When Government Picks Winners, It Mostly Chooses Losers

In an article for Cato mocking the Obama Administration for creating energy technology forecasts that run to the year 2300, Pat Michaels wrote:

Consider the case of domestic natural gas. In 2001, everyone knew that we were running out. A person who opined that we actually would soon be able to exploit hundreds of years’ worth, simply by smashing rocks underlying vast areas of the country, would have been laughed out of polite company.

Energy statists on the Left today are trying to get rid of coal-fired electricity generation in this country (due to climate concerns).  But one thing that few people remember is that a significant reason we have so much coal-fired electricity generation in this country is that energy statists on the Left in the 1970's mandated it.  I kid you not:

The Powerplant and Industrial Fuel Use Act (FUA) was passed in 1978 in response to concerns over national energy security. The 1973 oil crisis and the natural gas curtailments of the mid 1970s contributed to concerns about U.S. supplies of oil and natural gas. The FUA restricted construction of power plants using oil or natural gas as a primary fuel and encouraged the use of coal, nuclear energy and other alternative fuels. It also restricted the industrial use of oil and natural gas in large boilers.

As a further irony, and absolutely typical of government regulation, this regulation banning oil and gas fired plants because oil and gas seemed to be running out was really trying to fix a problem caused by another regulation.   The government had caps on oil and gas prices through the 1970's that artificially reduced supplies.  Once these price regulations were removed, we suddenly had an oil and gas glut in the 1980's and the FUA was eliminated in 1987.  Watching regulators chase their tails in energy policy over the last 40 years would be comical if the effects of their repeated mistakes were not so dire.


  1. DirtyJobsGuy:

    I work in the power plant business and I remember the 1977-78 winter. A big cold spell brought freezing weather deep into the south even freezing gulf oil platforms. The rivers froze and coal barges had trouble moving. but the biggest problem was demand for natural gas from residential and commercial customers. I was driving towards Boston on the Mass Pike behind a huge convoy of propane tankers trying to top off tanks. Congress panicked an swept into action. Now we are doing even worse things with wind and solar subsidies. The damage to US industry is worse than you could imagine (the German Energiewende debacle is the pattern for this)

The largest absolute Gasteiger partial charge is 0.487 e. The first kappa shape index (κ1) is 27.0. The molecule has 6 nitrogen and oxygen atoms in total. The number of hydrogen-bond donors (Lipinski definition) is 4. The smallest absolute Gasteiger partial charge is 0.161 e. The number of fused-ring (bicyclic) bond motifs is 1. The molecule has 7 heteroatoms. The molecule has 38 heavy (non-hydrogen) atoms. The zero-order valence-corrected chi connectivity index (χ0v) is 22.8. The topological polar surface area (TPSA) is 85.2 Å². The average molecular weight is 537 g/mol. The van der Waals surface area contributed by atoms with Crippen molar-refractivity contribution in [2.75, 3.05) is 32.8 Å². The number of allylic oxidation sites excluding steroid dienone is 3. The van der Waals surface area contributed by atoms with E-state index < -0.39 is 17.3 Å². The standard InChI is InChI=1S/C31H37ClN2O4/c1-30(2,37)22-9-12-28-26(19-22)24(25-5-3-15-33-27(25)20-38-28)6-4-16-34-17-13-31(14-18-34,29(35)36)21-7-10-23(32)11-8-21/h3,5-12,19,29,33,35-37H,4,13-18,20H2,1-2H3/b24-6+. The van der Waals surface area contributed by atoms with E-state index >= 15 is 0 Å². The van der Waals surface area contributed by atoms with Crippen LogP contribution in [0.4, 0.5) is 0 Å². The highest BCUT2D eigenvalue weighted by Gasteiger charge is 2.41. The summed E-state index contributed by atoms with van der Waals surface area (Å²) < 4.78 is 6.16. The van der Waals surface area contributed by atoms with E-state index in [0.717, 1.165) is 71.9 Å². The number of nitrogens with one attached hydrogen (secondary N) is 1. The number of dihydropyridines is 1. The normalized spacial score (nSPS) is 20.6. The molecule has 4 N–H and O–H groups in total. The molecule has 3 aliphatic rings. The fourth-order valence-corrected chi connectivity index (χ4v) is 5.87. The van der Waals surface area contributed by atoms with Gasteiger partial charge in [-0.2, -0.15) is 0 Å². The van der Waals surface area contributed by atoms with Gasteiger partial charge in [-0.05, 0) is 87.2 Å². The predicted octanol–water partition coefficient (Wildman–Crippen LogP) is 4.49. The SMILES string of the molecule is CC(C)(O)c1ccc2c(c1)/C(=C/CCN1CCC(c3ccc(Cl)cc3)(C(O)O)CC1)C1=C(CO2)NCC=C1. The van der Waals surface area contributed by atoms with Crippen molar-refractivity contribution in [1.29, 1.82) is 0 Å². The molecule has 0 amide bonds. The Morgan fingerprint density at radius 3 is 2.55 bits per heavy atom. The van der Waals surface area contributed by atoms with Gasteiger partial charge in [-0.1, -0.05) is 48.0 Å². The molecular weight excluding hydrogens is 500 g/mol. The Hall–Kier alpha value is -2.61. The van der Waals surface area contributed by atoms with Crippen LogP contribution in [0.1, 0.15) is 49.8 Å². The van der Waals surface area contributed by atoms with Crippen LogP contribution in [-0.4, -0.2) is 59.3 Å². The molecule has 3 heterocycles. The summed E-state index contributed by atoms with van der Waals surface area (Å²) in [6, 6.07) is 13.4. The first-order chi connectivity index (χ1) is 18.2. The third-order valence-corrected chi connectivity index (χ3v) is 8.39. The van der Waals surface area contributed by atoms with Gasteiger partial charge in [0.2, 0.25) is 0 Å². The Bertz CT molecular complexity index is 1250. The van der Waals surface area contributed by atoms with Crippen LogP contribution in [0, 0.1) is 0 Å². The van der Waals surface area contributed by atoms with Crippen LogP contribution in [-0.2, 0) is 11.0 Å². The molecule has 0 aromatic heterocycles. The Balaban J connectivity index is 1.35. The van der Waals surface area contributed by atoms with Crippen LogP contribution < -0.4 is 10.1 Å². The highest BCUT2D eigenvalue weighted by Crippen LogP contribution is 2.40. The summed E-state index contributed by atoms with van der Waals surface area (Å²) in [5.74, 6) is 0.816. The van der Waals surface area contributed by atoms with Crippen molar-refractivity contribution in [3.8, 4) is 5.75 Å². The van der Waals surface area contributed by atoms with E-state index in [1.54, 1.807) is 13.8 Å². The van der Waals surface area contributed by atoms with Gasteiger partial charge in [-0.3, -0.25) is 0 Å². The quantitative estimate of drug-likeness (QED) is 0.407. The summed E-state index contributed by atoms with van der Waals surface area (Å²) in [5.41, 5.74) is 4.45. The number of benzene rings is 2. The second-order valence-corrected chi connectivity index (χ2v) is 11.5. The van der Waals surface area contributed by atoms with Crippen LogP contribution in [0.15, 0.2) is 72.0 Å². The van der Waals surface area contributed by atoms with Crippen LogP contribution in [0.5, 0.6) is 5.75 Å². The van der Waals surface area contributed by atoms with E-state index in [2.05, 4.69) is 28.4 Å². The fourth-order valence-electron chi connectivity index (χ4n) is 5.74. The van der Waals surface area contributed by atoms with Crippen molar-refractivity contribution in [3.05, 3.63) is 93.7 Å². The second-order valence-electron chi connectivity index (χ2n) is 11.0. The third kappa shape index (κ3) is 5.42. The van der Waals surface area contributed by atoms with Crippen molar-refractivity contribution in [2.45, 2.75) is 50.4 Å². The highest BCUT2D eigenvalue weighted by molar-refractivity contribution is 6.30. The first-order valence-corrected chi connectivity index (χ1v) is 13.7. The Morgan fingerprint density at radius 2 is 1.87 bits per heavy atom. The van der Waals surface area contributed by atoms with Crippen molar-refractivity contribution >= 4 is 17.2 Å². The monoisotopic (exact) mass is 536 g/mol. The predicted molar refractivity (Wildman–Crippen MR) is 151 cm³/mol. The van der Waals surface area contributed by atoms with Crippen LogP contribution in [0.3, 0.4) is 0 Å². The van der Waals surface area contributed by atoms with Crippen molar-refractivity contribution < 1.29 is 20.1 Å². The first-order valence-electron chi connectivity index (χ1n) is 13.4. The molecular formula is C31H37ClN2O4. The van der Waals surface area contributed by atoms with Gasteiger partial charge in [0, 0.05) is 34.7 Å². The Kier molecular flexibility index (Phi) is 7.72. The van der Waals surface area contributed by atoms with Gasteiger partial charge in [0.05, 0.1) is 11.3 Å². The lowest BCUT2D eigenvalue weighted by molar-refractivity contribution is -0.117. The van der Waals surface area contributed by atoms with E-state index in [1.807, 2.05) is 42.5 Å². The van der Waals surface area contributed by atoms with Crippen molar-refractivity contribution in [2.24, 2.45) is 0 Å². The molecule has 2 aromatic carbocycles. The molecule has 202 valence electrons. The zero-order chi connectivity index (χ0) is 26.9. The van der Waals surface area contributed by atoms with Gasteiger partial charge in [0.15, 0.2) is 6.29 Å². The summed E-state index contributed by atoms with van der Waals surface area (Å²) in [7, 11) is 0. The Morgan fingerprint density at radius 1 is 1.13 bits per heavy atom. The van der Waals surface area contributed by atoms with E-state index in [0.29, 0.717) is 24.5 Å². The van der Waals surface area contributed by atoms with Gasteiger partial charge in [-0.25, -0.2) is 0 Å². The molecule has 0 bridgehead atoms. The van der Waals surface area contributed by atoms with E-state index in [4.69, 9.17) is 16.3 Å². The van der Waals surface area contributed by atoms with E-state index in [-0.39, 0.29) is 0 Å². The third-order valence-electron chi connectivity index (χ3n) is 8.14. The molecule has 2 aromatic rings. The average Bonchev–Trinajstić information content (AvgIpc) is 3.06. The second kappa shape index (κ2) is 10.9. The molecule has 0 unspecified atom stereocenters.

2. ColoComment:

    Remember the "Windfall Profit Tax" of 1980? Because heaven forfend that oil companies might reap the reward of a rapid price increase once price controls were removed, so our government additionally taxed "... the difference between the market price of oil, which was technically referred to as the removal price, and a statutory 1979 base price that was adjusted quarterly for inflation and state severance taxes." 'Way to encourage exploration and development, guys!


  3. SamWah:

    Predicting is difficult. Predicting the future is even harder. Too many unknowns, especially those unknown unknowns.

  4. Fred_Z:

    Never mind the unknown unknowns, it's the known knowns that are completely wrong that are hurting us.

  5. Fred_Z:

    Here's one known known that everybody but politicians and civil servants knows: Average capitalist business people, if allowed to do so, can and will compete to find us whatever products or resources we need at a price much lower and quantities much larger than any group of politicians and civil servants.

  6. TMallory:

    You can also reference the "Energy Supply and Environmental Coordination Act of 1974", giving the department of energy the ability to require that all power plants burn, or be capable of burning coal, even if they have to be modified. It also allows for relaxation of the clean air act if required to modify a plant. Interestingly, this law is still on the books.

  7. Ann_In_Illinois:

    That's precisely why the government shouldn't force everyone to march in one direction. Government planning generally eliminates flexibility and diversity of ideas. Predicting is difficult, so why force everyone to gamble on one and only one outcome? Let 'the market' risk it's own money if someone wants to bet a different way.

  8. Ann_In_Illinois:

    People said "we must do something", and Congress responded.